- Whales – Humpback, minke, and blue whales migrate to the rich feeding grounds of Skjálfandi Bay
While the south is the most frequently visited, the north offers fewer tourists and day-trippers. Late September to early October is an ideal time to go. Tourism falls off, the nights get dark, and a few whales linger off the coast.
Where to Camp Near Húsavík
Camping 66.12 North
Address: Mánárbakki 641, Húsavík, Iceland
1,500 ISK per person
Just 20 minutes north of Húsavík is Camping 66.12 North. The price includes the use of immaculately clean facilities. Heated bathrooms with warm showers, handicap accessible toilets, and a washing machine and dryer all make your stay a bit more comfortable.
They also have a common kitchen area to cook, clean, and eat a quick meal. It’s even stocked with some cookware should you come unprepared.
Situated on the northern tip of the Tjörnes Peninsula, you will have a front-row seat to the northern lights over Skjálfandi Bay. The campsite is at the edge of the field directly on the coast. Listen to the waves as the aurora borealis dance overhead.
What to Do
Sleep to the lapping waves and wake to watch the sunrise over the bay. Next, head into Húsavík, grab a cup of coffee and get set for a morning of whale watching.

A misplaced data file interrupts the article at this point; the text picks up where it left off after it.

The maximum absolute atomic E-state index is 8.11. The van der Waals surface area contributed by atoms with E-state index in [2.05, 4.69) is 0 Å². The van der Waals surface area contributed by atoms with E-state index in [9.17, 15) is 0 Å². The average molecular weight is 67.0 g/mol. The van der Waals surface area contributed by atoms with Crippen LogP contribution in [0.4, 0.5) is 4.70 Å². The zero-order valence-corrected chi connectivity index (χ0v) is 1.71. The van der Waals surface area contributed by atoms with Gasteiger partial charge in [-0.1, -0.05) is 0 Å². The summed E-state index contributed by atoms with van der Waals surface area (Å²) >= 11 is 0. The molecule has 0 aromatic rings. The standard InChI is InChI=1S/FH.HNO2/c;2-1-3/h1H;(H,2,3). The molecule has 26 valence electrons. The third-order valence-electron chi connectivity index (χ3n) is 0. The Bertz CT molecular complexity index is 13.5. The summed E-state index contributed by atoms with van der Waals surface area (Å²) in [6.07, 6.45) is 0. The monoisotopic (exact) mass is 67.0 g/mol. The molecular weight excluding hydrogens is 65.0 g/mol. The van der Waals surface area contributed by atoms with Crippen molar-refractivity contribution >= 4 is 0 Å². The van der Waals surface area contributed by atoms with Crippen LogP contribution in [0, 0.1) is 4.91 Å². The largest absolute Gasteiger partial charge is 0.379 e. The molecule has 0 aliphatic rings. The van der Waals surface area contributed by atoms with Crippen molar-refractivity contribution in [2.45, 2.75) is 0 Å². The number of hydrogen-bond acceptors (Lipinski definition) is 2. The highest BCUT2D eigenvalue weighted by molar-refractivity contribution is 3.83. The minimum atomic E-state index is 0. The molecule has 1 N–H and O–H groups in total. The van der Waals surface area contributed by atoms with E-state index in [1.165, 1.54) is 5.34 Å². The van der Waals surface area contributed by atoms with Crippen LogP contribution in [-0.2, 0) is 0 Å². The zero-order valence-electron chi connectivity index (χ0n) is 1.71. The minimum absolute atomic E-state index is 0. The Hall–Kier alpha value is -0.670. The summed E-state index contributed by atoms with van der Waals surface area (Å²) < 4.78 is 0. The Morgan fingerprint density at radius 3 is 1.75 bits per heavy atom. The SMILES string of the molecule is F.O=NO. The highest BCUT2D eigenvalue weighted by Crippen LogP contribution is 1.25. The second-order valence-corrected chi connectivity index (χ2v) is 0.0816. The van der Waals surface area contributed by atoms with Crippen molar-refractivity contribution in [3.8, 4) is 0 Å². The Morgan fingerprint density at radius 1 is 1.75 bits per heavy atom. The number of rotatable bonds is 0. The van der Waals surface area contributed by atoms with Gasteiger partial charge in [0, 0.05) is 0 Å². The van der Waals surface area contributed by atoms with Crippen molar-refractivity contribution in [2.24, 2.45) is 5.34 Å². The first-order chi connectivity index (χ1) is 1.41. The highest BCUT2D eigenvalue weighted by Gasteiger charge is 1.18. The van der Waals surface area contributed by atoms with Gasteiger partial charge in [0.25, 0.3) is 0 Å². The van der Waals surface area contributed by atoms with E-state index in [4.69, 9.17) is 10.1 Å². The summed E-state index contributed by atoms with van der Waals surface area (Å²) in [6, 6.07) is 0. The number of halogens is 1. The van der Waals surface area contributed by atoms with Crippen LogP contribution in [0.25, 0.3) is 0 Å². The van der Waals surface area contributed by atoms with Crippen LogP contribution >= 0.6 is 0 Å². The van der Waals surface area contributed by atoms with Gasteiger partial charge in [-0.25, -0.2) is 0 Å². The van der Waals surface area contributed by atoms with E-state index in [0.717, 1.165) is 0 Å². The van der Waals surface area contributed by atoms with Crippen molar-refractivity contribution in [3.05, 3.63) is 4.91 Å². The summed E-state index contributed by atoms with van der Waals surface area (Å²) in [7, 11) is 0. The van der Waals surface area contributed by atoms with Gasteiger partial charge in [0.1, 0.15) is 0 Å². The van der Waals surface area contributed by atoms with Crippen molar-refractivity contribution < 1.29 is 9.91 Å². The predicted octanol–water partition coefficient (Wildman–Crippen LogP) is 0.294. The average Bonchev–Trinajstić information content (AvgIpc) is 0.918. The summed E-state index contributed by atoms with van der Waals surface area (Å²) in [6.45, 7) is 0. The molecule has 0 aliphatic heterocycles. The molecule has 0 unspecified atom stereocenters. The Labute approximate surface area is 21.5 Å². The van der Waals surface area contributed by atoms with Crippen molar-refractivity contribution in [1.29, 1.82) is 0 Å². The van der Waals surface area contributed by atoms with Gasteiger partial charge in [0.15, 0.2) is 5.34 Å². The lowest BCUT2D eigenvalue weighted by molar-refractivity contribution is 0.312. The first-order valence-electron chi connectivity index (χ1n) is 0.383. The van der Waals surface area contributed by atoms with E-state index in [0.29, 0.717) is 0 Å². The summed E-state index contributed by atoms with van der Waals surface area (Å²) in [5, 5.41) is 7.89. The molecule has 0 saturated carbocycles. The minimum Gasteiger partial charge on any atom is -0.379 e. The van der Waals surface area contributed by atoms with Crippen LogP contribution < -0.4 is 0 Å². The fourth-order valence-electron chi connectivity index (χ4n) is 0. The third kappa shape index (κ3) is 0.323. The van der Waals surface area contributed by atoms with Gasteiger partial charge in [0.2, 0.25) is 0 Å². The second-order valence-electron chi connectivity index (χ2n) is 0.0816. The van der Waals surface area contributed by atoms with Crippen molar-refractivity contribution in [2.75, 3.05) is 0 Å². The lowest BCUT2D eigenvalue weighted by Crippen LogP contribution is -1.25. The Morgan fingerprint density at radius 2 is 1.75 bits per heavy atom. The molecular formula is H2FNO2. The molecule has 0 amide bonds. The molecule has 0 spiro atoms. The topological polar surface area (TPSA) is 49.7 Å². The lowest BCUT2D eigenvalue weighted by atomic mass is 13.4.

We went with North Sailing on the traditional Icelandic fishing boat Náttfari. This was one of the most amazing mornings watching two humpback whales chasing the last morsels before making their way back to the Gulf of Mexico.
Follow up whale watching with lunch just steps away from the boat. Try some of the best fish and chips on the island at a place appropriately named Fish and Chips.
There are some charming little shops and museums along with a photogenic church right in town. But you could spend the afternoon at GeoSea, soaking in geothermal seawater. Head back to camp for another peaceful night before continuing your journey the next day.
Or, you may just decide to stay and do some fishing.
Contributed by Steph & Lewis from Book It Lets Go!
One of the top places for camping in the UK and indeed the world, camping in Devon is beautiful and budget friendly. There are many campsites in Devon from huge family friendly resorts with static caravans, campervan hook-ups and activity centres on site, to small farms with minimal facilities that only allow tents.